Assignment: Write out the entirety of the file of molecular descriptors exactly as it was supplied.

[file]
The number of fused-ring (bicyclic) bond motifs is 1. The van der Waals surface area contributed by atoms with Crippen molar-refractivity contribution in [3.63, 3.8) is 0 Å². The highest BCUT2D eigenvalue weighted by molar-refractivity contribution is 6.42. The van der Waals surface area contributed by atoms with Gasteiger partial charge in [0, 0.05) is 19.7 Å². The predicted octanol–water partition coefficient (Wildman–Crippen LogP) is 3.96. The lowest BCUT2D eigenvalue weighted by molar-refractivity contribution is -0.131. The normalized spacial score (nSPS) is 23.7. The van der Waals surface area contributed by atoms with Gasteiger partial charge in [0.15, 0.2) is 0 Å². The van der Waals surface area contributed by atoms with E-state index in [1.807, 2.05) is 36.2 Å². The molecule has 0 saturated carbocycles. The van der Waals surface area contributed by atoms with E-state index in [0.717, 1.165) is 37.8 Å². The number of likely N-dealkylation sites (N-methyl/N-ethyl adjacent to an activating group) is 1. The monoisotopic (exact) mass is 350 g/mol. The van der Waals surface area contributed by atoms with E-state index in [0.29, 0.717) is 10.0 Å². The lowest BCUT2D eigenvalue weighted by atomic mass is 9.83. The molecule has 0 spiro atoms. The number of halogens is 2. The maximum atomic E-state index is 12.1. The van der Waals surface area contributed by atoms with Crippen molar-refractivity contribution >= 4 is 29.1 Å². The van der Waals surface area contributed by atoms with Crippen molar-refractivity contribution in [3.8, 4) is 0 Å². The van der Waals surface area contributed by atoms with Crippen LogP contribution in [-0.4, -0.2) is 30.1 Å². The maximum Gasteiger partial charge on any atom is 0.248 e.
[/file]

The number of fused-ring (bicyclic) bond motifs is 1. The van der Waals surface area contributed by atoms with Crippen molar-refractivity contribution in [3.63, 3.8) is 0 Å². The highest BCUT2D eigenvalue weighted by molar-refractivity contribution is 6.42. The van der Waals surface area contributed by atoms with Gasteiger partial charge in [0, 0.05) is 19.7 Å². The predicted octanol–water partition coefficient (Wildman–Crippen LogP) is 3.96. The lowest BCUT2D eigenvalue weighted by molar-refractivity contribution is -0.131. The normalized spacial score (nSPS) is 23.7. The van der Waals surface area contributed by atoms with Gasteiger partial charge in [0.15, 0.2) is 0 Å². The van der Waals surface area contributed by atoms with E-state index in [1.807, 2.05) is 36.2 Å². The molecule has 0 saturated carbocycles. The van der Waals surface area contributed by atoms with E-state index in [0.717, 1.165) is 37.8 Å². The number of likely N-dealkylation sites (N-methyl/N-ethyl adjacent to an activating group) is 1. The monoisotopic (exact) mass is 350 g/mol. The van der Waals surface area contributed by atoms with E-state index in [0.29, 0.717) is 10.0 Å². The lowest BCUT2D eigenvalue weighted by atomic mass is 9.83. The molecule has 0 spiro atoms. The number of halogens is 2. The maximum atomic E-state index is 12.1. The van der Waals surface area contributed by atoms with Crippen molar-refractivity contribution >= 4 is 29.1 Å². The van der Waals surface area contributed by atoms with Crippen molar-refractivity contribution in [3.8, 4) is 0 Å². The van der Waals surface area contributed by atoms with Crippen LogP contribution in [-0.4, -0.2) is 30.1 Å². The maximum Gasteiger partial charge on any atom is 0.248 e.